Most school programs don't build in much information about how to navigate this, so I thought I'd share the most recent version of what I tell my students when they come to the place where the pressure is greater than the joy.
The wonderful is that you can completely immerse yourself in the work that matters most to you, develop your ability to make that work more authentic and of greater quality, and build a community of people who care about pursuing their craft.
The terrible thing is that suddenly this creative play that has always been a way of escaping the drudgery of life is now the drudgery. It is the stuff you must do, not just the stuff you choose to do. In school, it's the stuff you must do for grades. In career, it's the stuff you must do so you can eat and keep the lights on.
One of the hardest things about going to school for writing or any art is that for the first time you must find the balance between these two.
Sometimes you're going to turn in work that isn't your best. In a deadline-driven world, that will always be true. But one of the best ways to get your work closer to your best is to find a way to have fun with it, even when it's required.
Art is rebellious and personal and universal and wondrous and scary all at once. When you're finding yourself under enough pressure that it stops being fun, notice, give that a nod, and look for ways that you may be able to let some of the adventure back in. I recommend artist's dates (see Julia Cameron's The Artist's Way) and rebellion. By rebellion, I don't mean jumping in a tie fighter or heading off to the Hunger Games. I mean look for something else that you can safely put off in order to have a little fun, something that is not your writing. Maybe it's laundry day. Take yourself to a coffee shop and write instead. Live with the pressure of not having clean underwear for a couple days instead of the pressure of not having freedom to write spontaneously, when you want to.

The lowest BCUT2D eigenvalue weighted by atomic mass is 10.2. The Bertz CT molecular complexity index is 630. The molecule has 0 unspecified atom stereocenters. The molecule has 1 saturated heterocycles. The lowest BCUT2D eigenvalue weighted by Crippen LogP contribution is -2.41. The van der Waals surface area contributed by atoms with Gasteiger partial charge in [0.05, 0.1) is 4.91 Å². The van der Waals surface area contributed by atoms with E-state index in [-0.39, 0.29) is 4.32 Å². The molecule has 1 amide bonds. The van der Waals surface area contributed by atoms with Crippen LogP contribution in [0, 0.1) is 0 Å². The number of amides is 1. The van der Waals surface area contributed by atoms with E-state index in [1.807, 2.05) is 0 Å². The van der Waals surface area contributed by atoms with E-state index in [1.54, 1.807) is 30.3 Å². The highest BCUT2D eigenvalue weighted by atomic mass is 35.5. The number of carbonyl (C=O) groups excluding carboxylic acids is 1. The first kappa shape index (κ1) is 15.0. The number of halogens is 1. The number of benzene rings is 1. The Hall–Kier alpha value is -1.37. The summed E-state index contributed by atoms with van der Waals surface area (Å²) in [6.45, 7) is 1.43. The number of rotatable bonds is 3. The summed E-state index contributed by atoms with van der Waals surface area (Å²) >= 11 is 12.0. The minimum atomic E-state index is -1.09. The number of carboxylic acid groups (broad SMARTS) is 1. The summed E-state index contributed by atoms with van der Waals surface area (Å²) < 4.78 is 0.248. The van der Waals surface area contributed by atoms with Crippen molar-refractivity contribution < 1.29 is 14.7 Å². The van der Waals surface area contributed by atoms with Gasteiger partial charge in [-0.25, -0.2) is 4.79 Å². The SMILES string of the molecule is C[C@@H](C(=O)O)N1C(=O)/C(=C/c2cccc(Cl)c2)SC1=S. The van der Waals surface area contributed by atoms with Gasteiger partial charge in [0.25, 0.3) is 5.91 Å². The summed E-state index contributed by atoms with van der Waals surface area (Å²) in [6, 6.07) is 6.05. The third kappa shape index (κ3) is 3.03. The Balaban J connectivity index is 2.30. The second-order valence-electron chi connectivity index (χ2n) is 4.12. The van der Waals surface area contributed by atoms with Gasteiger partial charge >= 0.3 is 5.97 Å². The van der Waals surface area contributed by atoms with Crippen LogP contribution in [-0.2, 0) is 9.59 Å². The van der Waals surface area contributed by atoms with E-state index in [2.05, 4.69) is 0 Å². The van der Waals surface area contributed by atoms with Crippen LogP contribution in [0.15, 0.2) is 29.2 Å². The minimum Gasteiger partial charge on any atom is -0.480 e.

Or look for an idea in the world that drives you mad because people seem to think this is how reality works, but it's not - write a bit that rebels against their misconception. This can be satire, fiction, whatever. Just something that gives you that subversive satisfaction that you're doing something you're not supposed to.
Of course, that has to be balanced, too, because walking around in dirty clothes for too long has its own bad consequences, but you see what I mean.
Look for ways to keep writing an adventure, or you'll grow to hate it. It gets easier to maintain the balance the more practice you have, but we all need to refresh our sense of wonder now and then.